Only one bus company, Genesis Transport Bus, goes direct from Manila to Baler daily, departing from 0000 until 0700. Travel time is up to 6 hours.
If you buy a bus ticket in advance, you may need to deposit money at the bank (no online payment yet, sadly). Otherwise, grab a cab to Genesis Transport Bus Terminal (704 EDSA corner, New York St, Cubao, Quezon City).
The Joybus is a great overnight ride departing at midnight from Manila. It costs P650 ($15). You get free wifi, an on-board toilet, a hostess, no stops, free toiletries, blankets and pillows, and snacks. That’s right, free snacks.
You can take the regular bus for P450 ($10), which departs from 2.30am to 7am. But I’d recommend the Joybus if you can swing the extra P200. Once in Baler, grab a nearby tricycle to Sabang Beach, where most accommodations are, or to the hotel you've booked.
VIA PRIVATE CAR
From Manila, enter the North Luzon Expressway at Balintawak; exit at SCTEX.
Entry onto SCTEX is at LaPaz, Tarlac toll gate. Follow the highway towards Aliaga and Cabantuan City. Take the Nueva Ecija-Aurora highway, passing through Talavera, Rizal, and Pantabangan, until you reach the Nueva Ecija-Aurora border.
Drive through the towns of Maria Aurora and San Luis, until you reach Baler.
Takes around 5 to 6 hours. Remember that Baler is in Aurora province!
VIA LOCALS & ORGANIZED TRIPS
Alternatively, if you want to catch a ride with locals and hang out with a couple of people, shout out for a ride in the Manila Surfer's Association FB. Also check out Surfista Travels or FlipTripPH if you're looking to go via organized tour, where everything is paid for and you get to catch waves for a weekend with some like-minded people.
Where to Stay in baler
There are a bunch of different accommodation options to suit every budget in Baler, from cheap inns to luxury resorts. So far I’ve stayed at two resorts, a hostel, and at a friend's beach shack.
If on a budget, try out Circle Hostel which is cheap, cheerful, and usually full of dizzy teenagers and/or backpackers. They have communal areas, hammocks, games, multiple outlets, and bunkbeds. Good for socializing.
Hotel Motel Charlie Does Inn is another great place to stay. Comfy beds, clean and simple rooms. There’s a peaceful garden at the back with hammocks to chill in. The Charlie Does surf school is here too.
Aliya Surf Camp is a popular beachfront hotel, with a clean pool, prime location, decent food, a grassy knoll to park your board, and a little surf shop selling all kinds of equipment and zinc (plus a poster of Blue Crush. Love!).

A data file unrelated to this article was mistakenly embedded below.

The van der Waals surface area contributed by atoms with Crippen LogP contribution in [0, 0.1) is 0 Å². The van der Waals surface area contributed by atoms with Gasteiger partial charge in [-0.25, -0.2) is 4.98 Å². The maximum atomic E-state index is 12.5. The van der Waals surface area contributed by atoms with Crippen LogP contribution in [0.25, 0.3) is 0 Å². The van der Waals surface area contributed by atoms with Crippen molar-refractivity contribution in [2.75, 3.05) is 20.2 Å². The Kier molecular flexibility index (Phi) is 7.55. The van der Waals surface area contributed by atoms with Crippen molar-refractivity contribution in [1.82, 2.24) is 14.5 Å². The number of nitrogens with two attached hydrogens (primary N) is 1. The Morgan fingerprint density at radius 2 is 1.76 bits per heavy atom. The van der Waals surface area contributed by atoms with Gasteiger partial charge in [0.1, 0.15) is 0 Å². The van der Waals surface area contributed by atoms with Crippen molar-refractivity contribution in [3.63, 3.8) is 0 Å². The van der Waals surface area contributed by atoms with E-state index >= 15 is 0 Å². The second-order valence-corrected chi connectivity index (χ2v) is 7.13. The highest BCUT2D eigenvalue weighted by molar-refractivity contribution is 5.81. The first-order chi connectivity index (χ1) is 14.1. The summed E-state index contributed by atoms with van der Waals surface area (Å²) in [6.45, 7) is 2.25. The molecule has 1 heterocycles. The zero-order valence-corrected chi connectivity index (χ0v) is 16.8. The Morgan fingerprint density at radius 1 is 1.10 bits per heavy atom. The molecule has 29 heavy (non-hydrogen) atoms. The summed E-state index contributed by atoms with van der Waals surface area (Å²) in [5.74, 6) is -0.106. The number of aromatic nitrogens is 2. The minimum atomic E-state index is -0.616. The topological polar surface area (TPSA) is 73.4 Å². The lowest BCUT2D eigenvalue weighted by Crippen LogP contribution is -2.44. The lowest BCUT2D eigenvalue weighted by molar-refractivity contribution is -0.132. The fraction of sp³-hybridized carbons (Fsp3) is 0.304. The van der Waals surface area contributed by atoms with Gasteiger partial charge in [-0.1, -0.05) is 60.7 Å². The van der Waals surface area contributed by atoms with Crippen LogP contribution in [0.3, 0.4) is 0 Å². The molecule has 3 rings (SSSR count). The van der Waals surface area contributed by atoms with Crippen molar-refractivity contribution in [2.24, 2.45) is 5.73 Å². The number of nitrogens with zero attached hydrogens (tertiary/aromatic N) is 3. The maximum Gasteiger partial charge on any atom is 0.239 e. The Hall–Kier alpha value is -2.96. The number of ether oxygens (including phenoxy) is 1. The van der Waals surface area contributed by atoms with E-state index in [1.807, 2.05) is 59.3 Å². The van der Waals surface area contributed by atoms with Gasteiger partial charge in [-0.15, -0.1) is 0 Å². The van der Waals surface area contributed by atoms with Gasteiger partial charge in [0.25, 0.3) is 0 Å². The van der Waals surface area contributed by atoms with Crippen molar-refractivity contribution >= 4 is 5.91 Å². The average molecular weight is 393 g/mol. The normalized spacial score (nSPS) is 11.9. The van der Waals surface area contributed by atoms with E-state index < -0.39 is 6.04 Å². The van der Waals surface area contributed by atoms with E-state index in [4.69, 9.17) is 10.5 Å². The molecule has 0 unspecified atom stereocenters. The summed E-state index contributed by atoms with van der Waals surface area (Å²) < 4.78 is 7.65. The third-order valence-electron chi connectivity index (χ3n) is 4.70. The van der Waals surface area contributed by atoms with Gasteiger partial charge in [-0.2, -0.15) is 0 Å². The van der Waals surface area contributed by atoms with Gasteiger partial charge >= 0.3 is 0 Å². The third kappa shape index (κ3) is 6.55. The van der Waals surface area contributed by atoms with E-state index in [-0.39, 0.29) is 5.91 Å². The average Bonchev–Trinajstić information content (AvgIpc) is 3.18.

Getting around BALER
Tricycle: Trike tours abound around Baler. Hit up places like Baler Church, Museo de Baler, Diguisit Falls, Aniao Islet, the Hanging Bridge, Millennium Tree, Mother Falls and more. Tours are around P500 for half a day, or P800 for a whole day, depending on where you're headed.
Bicycle: Work those legs! Rent a bicycle from hotels and hostels - I recommend the "beach bikes" with the huge wheels that make cycling on sandy beaches a breeze. (Geddit?) Around P300 a day!
Scooter/Motorbike: Get your ped on and zoom around like you're in Bali. You can cover more ground this way and zip off to destinations further out like the Dicasalarin Cove and Millennium Tree. Motorbikes can be rented anywhere in Sabang, under P1000 per day depending on the model.
Boat: If you're a lazybones who can't be bothered to walk the shore/carry their board from one spot to another, catch a boat ride at T. Molina Street. You'll get to Cemento Reef from Sabang Beach within minutes. P5, too. Very wallet friendly, and a bit of a timesaver, too!
Things to do IN BALER
Catch the insanely beautiful sunrise. Baler’s dawn has a cool, ethereal mystery to it. Wake early, head to the beachfront, and watch the early locals catch waves in the golden morning light. It's extremely soul soothing.
Rent a bicycle. Explore trails around Baler and neighbouring towns, San Luis, Dipaculao, and Maria Aurora. Rent a "sand" bicycle!
Skate or die! Okay, well, you won't die if you don't skate. But cruising down the smooth concrete roads on a longboard, or popping ollies on pathways between palm trees, is a pretty sweet way to pass the time.